“Its clear action needs to be taken due to the new information regarding the data, we will receive the new population counts derived from the 2020 Census, it’s not clear to me why that action that has been chosen is a Constitutional Amendment affecting every election in perpetuity which as Assemblyman DePhillips pointed out is a very significant act and which in my opinion merits a better, less rushed and more considered process. As Assemblyman Auth said this could be introduced as a similar amendment enabling us to accommodate the delayed census numbers for this unique challenge. Probably very similar to the amendment you proposed currently, but that would not permanently alter our future redistricting. I’ve heard several legislators mention that this amendment will be put to the voters who will ultimately decide so this is a democratic process. As you’re all aware, questions in this state cannot be placed on the ballot without passing through the Legislature. As far as I understand, the thought behind that is that the Legislature will vet these questions prior to allowing them on our ballot.” Indivisible Cranbury and the Good Government Coalition
“I am not in favor of deferring accurate and fair representation for the New Jersey electorate until 2023 as outlined in this bill. One could claim that it is unfair and out of federal compliance for the state to go more than ten years without redistricting, and, with data released in advance of the redistricting cycle and elections, one could also claim malapportionment or use more recent American Community Surveys to demonstrate that an election on 10+ year data is a deprivation of one person one vote.” Amy Torres, Concerned citizen
“…inserting a permanent change into the Constitution to deal with this cycle’s unprecedented challenge must be considered with great care. Population shifts since the last decennial census mean that the proper representation of some communities of interest will be deferred for two years. The practical need to delay implementing a new map for two years needs to be weighed against the deferred representation of those communities.” Patrick Murray, Monmouth University
“Amending our Constitution is and should be a weighty matter. If we are going to do it and ask the public to approve the amendment, let it be to achieve meaningful and lasting change that strengthens our democracy, and directly benefits the very people whose interests the Legislature is mandated to advance.” NJ Appleseed, Member of Fair Districts NJ Coalition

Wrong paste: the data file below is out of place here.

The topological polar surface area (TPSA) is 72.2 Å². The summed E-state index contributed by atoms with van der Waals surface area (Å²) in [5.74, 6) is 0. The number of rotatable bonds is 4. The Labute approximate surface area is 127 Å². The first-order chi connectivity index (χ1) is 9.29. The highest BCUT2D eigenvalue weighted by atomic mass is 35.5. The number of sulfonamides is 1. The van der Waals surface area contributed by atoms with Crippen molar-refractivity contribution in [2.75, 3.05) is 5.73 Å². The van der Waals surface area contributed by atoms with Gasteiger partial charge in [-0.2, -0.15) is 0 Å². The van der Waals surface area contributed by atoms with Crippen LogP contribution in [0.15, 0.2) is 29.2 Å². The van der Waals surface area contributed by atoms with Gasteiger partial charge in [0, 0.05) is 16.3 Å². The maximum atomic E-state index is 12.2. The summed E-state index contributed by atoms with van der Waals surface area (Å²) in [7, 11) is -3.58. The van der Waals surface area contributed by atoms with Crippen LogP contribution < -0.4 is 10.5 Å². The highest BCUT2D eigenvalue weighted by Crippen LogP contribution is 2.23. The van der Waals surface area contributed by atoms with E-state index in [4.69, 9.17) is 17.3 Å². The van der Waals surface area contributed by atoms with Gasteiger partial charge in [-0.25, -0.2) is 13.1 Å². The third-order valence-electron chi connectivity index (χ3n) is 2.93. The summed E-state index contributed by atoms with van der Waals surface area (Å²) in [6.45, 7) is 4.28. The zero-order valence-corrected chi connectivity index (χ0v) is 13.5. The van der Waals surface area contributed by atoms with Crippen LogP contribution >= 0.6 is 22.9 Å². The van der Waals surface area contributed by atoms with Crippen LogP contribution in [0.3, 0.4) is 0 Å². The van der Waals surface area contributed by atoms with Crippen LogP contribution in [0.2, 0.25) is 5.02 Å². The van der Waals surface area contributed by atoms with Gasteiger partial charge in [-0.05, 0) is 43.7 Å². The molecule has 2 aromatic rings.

“The bill identifies the right problem but in our opinion, it proposes the wrong solution. This map is based on 10-year-old data. Folks are not fairly represented because of natural geographic changes. Some districts have too many people, some districts have too few. Minority populations have changed and increased dramatically and it hasn’t been equal across 40 districts. So we have to correct that and do so as quickly as possible and as accurate.” David Pringle, Clean Water Action
“This time, the effort is… still contrary to the American ideals of voters having a voice in their government and institutions that don’t favor one set of partisans over another. As we’ve said before, as a matter of principle, changes bearing on elections must be made on a bipartisan basis to ensure the inherent lust for power of political parties doesn’t undermine American democracy. Democrats must also drop this latest rush to change the election process in their favor. There will be plenty of time to adjust to a delay in census data, if any.” The Press of Atlantic City
“If Jersey City doesn’t go through redistricting for next year’s election, it would effectively mean the ward map would reflect 15-year-old numbers before the next time city council elections are held in 2025 – or halfway through the 2020 census. Using old ward lines in Jersey City next year could result in the underrepresentation of minority voters. The same situation affects other municipalities with ward council elections in 2021, including Atlantic City, Linden, Monroe, Old Bridge, Plainfield, Roselle, Summit, Toms River, Westfield and Woodbridge.” New Jersey Globe